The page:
The scene also allows some subtle development of the supporting characters, who might have been ignored in another comedy. It makes sense that Megan is the one who uses the sink as a toilet because she is the main source of crude humor in the film. In essentially every scene, she takes things a little too far. During Lillian’s engagement party, Megan makes shocking sexual comments about a fellow partygoer. Later, on an airplane, she attempts to seduce an air marshal. She can always be counted to make a fool of herself and push the limits of what audiences can take. This makes it all the more impactful, though, when she later winds up being the only one who is really there for Annie after things go downhill. The character isn’t just there for comic relief, despite how the other members of the wedding party seem to view her.

And then there’s the relationship between Rita and Becca (Ellie Kemp), which develops throughout the film as one of a mentor and a clueless mentee. This dynamic is articulated in the scene when Becca vomits on Rita’s head. Such a simple gesture tells us so much about Becca’s hopeless nature and Rita’s worn down, experienced demeanor. Out of all of the bridesmaids, Rita is the one with the most life experience. When explaining why she wants to go to Vegas for the bachelorette party, she tells stories about her sons that are straight out of a horror movie. “I cracked a blanket in half,” she explains to a horrified Annie and Lillian upon her entrance into the film. So, if anyone’s going to get their head coated in vomit, it’s her. And, if anyone’s going to puke on someone’s head, it’s Becca. She’s the one whom Rita later berates for only having ever slept with her fiancé — who, to Rita’s horror, can only do it with the lights off. After they’ve both showered. Separately.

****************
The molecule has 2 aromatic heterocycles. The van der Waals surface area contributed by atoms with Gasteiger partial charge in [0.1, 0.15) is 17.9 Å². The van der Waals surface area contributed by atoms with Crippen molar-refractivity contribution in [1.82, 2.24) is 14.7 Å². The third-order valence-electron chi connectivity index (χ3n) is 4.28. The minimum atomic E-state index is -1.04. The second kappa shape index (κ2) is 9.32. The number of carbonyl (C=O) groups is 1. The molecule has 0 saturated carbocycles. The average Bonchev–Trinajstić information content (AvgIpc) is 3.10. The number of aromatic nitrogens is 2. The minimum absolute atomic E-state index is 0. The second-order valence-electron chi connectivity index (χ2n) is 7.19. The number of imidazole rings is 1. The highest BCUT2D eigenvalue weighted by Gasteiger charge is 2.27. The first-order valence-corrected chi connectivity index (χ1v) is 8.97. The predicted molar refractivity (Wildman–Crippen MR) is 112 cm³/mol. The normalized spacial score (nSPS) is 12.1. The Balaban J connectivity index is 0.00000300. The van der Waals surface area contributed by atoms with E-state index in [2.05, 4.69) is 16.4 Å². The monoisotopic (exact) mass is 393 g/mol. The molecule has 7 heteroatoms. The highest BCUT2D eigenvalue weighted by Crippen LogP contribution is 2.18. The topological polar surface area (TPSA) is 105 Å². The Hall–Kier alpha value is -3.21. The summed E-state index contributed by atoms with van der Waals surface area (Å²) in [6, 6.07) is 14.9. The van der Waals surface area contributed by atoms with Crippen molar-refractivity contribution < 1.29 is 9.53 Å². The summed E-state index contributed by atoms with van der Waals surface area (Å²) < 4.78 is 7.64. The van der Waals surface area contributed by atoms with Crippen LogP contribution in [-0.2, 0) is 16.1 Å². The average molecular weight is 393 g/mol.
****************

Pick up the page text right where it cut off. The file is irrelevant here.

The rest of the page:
And then there’s the grand finale of the scene. With vomit splayed all over the once-white walls of the bridal shop, the dress salesperson in tears, it seems the worst of it has to be over. But amidst the disarray, Lillian’s situation is the most precarious. While the other women try on their potential bridesmaid dresses, Lillian is putting on a French designer dress just to see how it feels. During Annie and Helen’s squabble, Lillian re-enters the scene with a look of sheer horror on her face. “It’s happening,” she says, and she races out and across the street in search of a bathroom. But she ends up having to use the street as a bathroom. This moment not only fits with her character, as she’s the level-headed one who always takes the damage-control route, but it also emphasizes the high stakes of the film. Lillian is the bride. Every disaster ultimately happens to her detriment. 

At its core, Bridesmaids is a movie with a lot of heart, and one that ultimately teaches us the importance of friendship and being kind to others. This central message and other substantial themes might make it seem as though the film’s moments of pure comedy are simply for entertainment — or that they are secondary to the main story. Particularly with the dress-fitting and food poisoning bit, which could have just existed to make us cringe and laugh out loud at the same time. But that isn’t the case. Instead, the seemingly throw-away humor scene tells us more about the characters than any other part of the film. And it doesn’t hurt that the scene also helps to prove women can do gross-out humor as well as men — if not even better.

(Contributor)

Aurora lives in the part of upstate New York where it made sense to her when she once saw someone riding a horse to CVS. Right now, she’s probably somewhere watching the trailer for The Social Network.